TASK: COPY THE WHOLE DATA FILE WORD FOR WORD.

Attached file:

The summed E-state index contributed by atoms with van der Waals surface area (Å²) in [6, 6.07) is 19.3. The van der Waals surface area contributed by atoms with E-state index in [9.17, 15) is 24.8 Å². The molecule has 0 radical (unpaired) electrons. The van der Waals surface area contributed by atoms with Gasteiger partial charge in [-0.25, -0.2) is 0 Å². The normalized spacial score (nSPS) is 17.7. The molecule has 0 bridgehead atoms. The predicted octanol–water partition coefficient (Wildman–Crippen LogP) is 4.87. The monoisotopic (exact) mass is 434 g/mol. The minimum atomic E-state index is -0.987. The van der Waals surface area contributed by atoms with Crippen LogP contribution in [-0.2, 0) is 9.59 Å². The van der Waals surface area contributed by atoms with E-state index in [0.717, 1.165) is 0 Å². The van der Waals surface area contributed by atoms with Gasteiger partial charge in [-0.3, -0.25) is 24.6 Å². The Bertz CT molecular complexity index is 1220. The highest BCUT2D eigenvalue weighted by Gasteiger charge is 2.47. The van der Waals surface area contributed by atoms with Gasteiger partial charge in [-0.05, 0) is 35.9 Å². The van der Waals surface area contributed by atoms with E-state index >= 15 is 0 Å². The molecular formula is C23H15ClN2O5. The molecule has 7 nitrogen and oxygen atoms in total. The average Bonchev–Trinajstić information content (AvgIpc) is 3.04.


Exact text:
The summed E-state index contributed by atoms with van der Waals surface area (Å²) in [6, 6.07) is 19.3. The van der Waals surface area contributed by atoms with E-state index in [9.17, 15) is 24.8 Å². The molecule has 0 radical (unpaired) electrons. The van der Waals surface area contributed by atoms with Gasteiger partial charge in [-0.25, -0.2) is 0 Å². The normalized spacial score (nSPS) is 17.7. The molecule has 0 bridgehead atoms. The predicted octanol–water partition coefficient (Wildman–Crippen LogP) is 4.87. The monoisotopic (exact) mass is 434 g/mol. The minimum atomic E-state index is -0.987. The van der Waals surface area contributed by atoms with Crippen LogP contribution in [-0.2, 0) is 9.59 Å². The van der Waals surface area contributed by atoms with E-state index in [0.717, 1.165) is 0 Å². The van der Waals surface area contributed by atoms with Gasteiger partial charge in [-0.3, -0.25) is 24.6 Å². The Bertz CT molecular complexity index is 1220. The highest BCUT2D eigenvalue weighted by Gasteiger charge is 2.47. The van der Waals surface area contributed by atoms with Gasteiger partial charge in [-0.05, 0) is 35.9 Å². The van der Waals surface area contributed by atoms with E-state index >= 15 is 0 Å². The molecular formula is C23H15ClN2O5. The molecule has 7 nitrogen and oxygen atoms in total. The average Bonchev–Trinajstić information content (AvgIpc) is 3.04.